The most important social pain points are: (etc…)

Clearly the best analysis. Devs read this!

I remember time ago there was a coin controlled by stakers that minted on demand and bought on supply to keep it pegged to the dollar, unfortunately don’t remember its name/symbol. Also right now we have USDT Tether which besides being in the eye of the storm it has accomplished that goal to perfection.

Indeed Tether is backed by the belief that Bitfinex has 1$ for every Tether out there, which allows it to totally control the price of the currency. Modulating money emission is an effective way to control the currency price : that’s effectively what central banks usually do, in addition of having massive monetary and securities reserves for emergency.

First we should ask ourselfs what gives the dollar, eu etc. its value?

Inside the USA, you are legally binded to accept it as a mean of payment. Besides, you can only pay your taxes with $, so that creates a supply and a demand. Also, there’s a massive payment infrastructure that makes it the easiest way to transact.

Outside the USA, you need dollars to buy oil, which is the main ressource of every modern economy. Thus it creates an artificial demand for the currency. A lot of international lending is done in $, so you have as well to get dollars in order to reimburse it => extra demand. This explains why the USA has had a negative account balance for so many years without a collapse of its money : everyone needs dollars to transact.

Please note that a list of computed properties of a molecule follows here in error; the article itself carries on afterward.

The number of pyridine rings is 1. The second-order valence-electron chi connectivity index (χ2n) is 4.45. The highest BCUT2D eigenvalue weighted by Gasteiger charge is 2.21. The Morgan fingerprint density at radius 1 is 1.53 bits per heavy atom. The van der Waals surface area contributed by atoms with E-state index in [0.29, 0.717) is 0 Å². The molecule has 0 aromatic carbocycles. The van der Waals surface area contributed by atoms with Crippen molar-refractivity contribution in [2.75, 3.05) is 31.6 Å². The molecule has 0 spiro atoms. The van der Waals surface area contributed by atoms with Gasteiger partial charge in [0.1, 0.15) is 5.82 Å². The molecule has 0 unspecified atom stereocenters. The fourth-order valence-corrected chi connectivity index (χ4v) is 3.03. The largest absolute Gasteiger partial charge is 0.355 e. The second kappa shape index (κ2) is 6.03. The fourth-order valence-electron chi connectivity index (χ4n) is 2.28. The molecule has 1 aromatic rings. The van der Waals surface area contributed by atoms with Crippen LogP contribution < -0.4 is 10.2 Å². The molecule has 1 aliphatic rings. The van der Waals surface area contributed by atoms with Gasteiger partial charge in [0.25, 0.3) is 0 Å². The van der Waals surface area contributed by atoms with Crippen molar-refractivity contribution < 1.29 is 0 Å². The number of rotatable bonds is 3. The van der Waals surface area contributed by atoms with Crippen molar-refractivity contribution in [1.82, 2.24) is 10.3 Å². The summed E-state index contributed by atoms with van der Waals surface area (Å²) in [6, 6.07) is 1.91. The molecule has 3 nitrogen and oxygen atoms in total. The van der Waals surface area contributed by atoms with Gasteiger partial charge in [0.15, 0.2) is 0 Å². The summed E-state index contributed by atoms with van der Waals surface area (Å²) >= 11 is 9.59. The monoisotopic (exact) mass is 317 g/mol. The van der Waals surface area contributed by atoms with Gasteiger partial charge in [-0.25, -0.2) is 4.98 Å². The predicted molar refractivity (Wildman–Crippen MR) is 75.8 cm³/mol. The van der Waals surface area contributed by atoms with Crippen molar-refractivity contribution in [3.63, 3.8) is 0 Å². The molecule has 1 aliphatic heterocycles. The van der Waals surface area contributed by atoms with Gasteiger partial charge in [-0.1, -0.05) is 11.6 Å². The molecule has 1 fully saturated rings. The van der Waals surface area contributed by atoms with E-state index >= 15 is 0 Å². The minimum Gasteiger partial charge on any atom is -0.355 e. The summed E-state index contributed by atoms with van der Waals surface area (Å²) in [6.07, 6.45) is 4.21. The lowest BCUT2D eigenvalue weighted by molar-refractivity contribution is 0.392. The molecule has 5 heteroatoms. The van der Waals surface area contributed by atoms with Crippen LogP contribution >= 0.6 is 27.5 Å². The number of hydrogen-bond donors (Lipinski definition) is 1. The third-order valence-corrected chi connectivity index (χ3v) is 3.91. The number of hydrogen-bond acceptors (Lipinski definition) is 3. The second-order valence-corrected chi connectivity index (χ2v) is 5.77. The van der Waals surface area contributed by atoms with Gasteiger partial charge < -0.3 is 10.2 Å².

Some may say that this right is enforced by military power and violence of the american army : all of the recent wars in the gulf have a link with oil and switch from to another trading currency. Others may argue about the currency manipulation of some countries, such as China, who buy in order to devaluate the Yuan.

IMO, I prefer a currency that has greater purchasing power in the future vs a constant or inflationary one. I’m better-off if I can buy a meal for less money than I expected compared to going to the store and realizing my money that could purchase 3 full meals before can’t even buy a slice of bread.

Yeah good for you but then it will be like gold, and not be used for daily exchange. You could buy bitcoins, since the cardano improvements are not really useful in that case. Besides, unlike gold, your currency doesn’t have intrinsic value, so when the market crashes…

I dont think it will be deflationary forever.

Well if you have a limited supply and a growing use, it’s the case. Unless use is already at its peak and your economy experiences a recession. But then you may cry because you can’t pull the lever of monetary policy.

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So we need meters about the circulating of Ada outside exchanges to have a dinámic Ada Emission policies wich will generate enough Ada per year to have a debatible Deflation/Inflation?